If you’re reading this blog, you’re probably active in the dog world and more to the point of this blog… involved in internet dog culture. Yeah… that’s a thing. (Either that or you were Googling sex toys and got confused.) And if you’re reading this… you likely have a training ideology that you subscribe to. That’s cool. We’ll let you keep that if you insist. We’re really not invested in your life, so too bad for you.
Here’s the thing… this clinging to one idea of dog training tends to lead itself to a cult-like mentality and in some cases… hero worship. Stop that! We’ll tschhht you if we have to. We could name names here but we’re classier than that (fine, we’re not, but we’re going to try to resist) and really the tendency towards pulling at each other from the middle is annoying and fattening, and we mean that in the broadening sense.
When extremes start pulling at each other the ends get bigger while the middle gets thinner and thinner until what supposedly connects the two is punctured like swiss cheese. We love cheese (No seriously… we LOVE cheese), but in general we don’t want to be compared to it.
The internet somehow enables us to get to know our heroes. In most relationships that degree of familiarity breeds contempt. We would really prefer not to see your man boobs in Cabo, or the nude shots of your grandchildren, or worst of all, Candy Crush solicitations. This should be a disillusioning experience. These are not the heroes we build up from reading their books (or blogs or watching videos) but it seems to have the opposite effect on some people. What they should by all rights find annoying is suddenly cute and endearing. It’s like the honeymoon period that never ends.
This kind of bizarre Jonestown following is what leads to cults of dog training with sycophantic followers that are willing to pay to lick the feet of the ‘The One, The True, The Light, The Dog Trainer™’.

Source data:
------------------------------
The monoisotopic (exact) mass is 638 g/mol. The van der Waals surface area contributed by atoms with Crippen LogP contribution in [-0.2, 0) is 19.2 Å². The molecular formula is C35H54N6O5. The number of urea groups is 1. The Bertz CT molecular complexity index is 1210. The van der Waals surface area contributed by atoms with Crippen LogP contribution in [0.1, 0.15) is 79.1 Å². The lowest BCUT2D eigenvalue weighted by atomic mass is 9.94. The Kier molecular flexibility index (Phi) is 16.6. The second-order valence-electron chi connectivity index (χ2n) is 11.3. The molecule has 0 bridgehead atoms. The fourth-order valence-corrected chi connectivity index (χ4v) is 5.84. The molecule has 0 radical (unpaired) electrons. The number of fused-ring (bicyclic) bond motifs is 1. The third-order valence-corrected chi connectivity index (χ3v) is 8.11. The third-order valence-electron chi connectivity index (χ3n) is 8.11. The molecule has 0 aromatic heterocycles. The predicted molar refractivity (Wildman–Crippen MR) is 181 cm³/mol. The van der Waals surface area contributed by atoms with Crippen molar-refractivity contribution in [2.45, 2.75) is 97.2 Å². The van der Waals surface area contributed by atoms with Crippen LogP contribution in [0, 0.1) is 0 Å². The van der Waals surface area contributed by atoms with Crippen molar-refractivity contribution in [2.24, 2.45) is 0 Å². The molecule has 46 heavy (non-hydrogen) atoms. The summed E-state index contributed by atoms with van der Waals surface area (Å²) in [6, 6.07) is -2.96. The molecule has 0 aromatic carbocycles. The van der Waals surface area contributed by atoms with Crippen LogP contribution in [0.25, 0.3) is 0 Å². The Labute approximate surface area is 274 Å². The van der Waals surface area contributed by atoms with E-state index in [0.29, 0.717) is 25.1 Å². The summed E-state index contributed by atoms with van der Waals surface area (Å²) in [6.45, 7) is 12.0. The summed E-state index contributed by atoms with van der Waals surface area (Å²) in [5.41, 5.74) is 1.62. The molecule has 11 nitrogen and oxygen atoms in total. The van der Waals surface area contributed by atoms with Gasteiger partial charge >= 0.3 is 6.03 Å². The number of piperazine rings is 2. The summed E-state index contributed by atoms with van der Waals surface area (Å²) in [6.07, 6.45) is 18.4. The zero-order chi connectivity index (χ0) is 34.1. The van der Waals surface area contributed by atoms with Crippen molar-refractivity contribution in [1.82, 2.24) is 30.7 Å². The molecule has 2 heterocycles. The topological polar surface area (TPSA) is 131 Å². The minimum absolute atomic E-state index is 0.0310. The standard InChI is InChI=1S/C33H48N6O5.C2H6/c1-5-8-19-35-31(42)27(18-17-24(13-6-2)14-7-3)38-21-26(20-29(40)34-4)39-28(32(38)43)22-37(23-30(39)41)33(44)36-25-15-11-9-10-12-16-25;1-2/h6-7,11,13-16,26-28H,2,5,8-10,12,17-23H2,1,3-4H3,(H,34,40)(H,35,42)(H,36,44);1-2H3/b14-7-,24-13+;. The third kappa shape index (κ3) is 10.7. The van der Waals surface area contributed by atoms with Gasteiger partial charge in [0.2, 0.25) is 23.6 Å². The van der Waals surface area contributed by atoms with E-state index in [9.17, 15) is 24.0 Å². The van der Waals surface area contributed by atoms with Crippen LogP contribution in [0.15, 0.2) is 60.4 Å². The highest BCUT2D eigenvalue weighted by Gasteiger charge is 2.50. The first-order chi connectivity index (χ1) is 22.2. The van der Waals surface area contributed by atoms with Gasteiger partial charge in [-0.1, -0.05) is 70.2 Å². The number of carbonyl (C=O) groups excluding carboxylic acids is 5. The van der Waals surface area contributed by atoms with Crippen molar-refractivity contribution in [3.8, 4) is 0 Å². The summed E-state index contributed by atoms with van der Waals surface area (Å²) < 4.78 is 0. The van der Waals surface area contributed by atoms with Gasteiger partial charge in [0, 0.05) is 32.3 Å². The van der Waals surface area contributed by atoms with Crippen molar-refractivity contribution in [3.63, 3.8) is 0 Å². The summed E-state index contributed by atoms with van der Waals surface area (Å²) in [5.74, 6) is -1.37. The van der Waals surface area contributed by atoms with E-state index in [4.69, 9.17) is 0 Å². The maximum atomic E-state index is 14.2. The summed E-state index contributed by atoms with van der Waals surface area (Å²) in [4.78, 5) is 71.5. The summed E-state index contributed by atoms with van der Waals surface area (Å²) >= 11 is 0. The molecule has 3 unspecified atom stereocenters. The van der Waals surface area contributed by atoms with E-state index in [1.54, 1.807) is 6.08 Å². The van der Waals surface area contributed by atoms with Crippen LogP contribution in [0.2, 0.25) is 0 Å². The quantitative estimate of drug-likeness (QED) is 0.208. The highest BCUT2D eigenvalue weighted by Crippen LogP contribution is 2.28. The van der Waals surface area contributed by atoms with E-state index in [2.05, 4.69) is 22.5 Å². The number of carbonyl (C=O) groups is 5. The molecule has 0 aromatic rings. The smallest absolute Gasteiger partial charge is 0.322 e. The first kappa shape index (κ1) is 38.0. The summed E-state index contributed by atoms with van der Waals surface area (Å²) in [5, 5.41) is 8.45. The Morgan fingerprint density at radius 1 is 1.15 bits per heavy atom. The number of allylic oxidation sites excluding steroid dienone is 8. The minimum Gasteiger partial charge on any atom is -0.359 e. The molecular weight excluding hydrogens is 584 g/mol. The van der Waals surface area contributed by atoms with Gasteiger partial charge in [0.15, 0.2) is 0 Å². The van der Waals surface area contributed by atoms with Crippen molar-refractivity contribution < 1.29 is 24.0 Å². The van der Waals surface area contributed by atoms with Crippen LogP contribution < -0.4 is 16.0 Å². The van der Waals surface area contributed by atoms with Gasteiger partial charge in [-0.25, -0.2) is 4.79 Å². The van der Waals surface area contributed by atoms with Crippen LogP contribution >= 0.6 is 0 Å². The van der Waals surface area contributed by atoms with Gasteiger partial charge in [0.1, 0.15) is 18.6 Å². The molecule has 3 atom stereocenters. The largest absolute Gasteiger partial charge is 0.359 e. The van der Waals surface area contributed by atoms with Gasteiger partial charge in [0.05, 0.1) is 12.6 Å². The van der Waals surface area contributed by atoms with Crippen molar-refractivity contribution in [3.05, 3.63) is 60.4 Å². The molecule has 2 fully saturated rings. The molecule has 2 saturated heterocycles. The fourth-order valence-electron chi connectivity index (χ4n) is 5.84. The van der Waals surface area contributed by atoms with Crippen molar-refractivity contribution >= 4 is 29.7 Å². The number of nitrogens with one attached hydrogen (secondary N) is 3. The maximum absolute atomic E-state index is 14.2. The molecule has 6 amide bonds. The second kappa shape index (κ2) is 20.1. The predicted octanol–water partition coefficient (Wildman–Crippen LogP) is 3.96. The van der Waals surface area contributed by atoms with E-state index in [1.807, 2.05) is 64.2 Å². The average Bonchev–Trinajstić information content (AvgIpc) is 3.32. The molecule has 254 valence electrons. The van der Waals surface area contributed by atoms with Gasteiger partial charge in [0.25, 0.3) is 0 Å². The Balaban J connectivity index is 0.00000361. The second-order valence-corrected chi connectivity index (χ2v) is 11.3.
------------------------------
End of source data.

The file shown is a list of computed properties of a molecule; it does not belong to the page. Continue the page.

The Quality of the TOTTTLTDT™ varies. Some of them might actually be decent dog trainers. They’ve proven themselves in the field, they have dogs with titles, and they started off as someone that was just getting what they had to say about dogs out there. With these types, the fame has sadly gone to their head. They rant and they rave and bring up how wonderful their own dog is constantly. The other type is worse. They start off with little to no real talent. They take in other people’s opinions and spout them out as their own. They are so adamant about their own talent that they somehow convince others to follow them, despite little experience or talent. Their dog training presence is only seen on the internet. In their everyday life, their own dogs are less than impressive.
Not only that but TOTTTLTDT™ is an internet sensation. They don’t just have followers, they have beasts of argument burden. Rather than hold these pointless internet demonstrations themselves, they are wont to only popping in with encouraging quips for the troops fighting in the trenches. The most apparent fact of their presence however is that they don’t actually care about helping their followers/cannon fodder, it’s all about their rightness that must be proved and damn the torpedoes. Semantics and circular arguments are no-win situations, but if you’ve got thousands of people willing to throw themselves down at your throne, what’s a couple hours of snickering over a keyboard.
We get it, we do. These extremes are seductive. They offer instant friends, people to back up what you’re saying (however obtuse it may be), and people to commiserate with when things go wrong. A black and white world is a lovely tempting place to live. Things are simpler and you never need question what is right. What could the middle possibly offer you but a wedgie and a nasty rash?
Well the good part about finding yourself outside of the extremes is your ability to learn from others, be they in agreement with you or not. Consider it making yourself a well-rounded person. Learning to listen and not just react is probably a good goal.
So what, you ask is the point of all this? Well, kids. We’re annoyed. Dog training comes up frequently in our conversations and we can safely say it has never actually resulted in name-calling (or at least not lame-ass names. If you’re going to name call, show us you mean it.). We fully accept the premise that you can learn something from everyone; even if it’s what not to do. The idea that someone can’t learn is foreign and weird and frankly makes us question your inbreeding coefficient. We don’t like rude; we really don’t like nasty, and we really really hate extremists. So basically, if you can’t make your point without ripping someone else down, it’s probably time to go back to the drawing board and find a new point.
What we’re really trying to say here is put down the Kool-aid and trying using the brain you were gifted with. Seriously, if you’re going to worship someone on the internet… it should probably be us.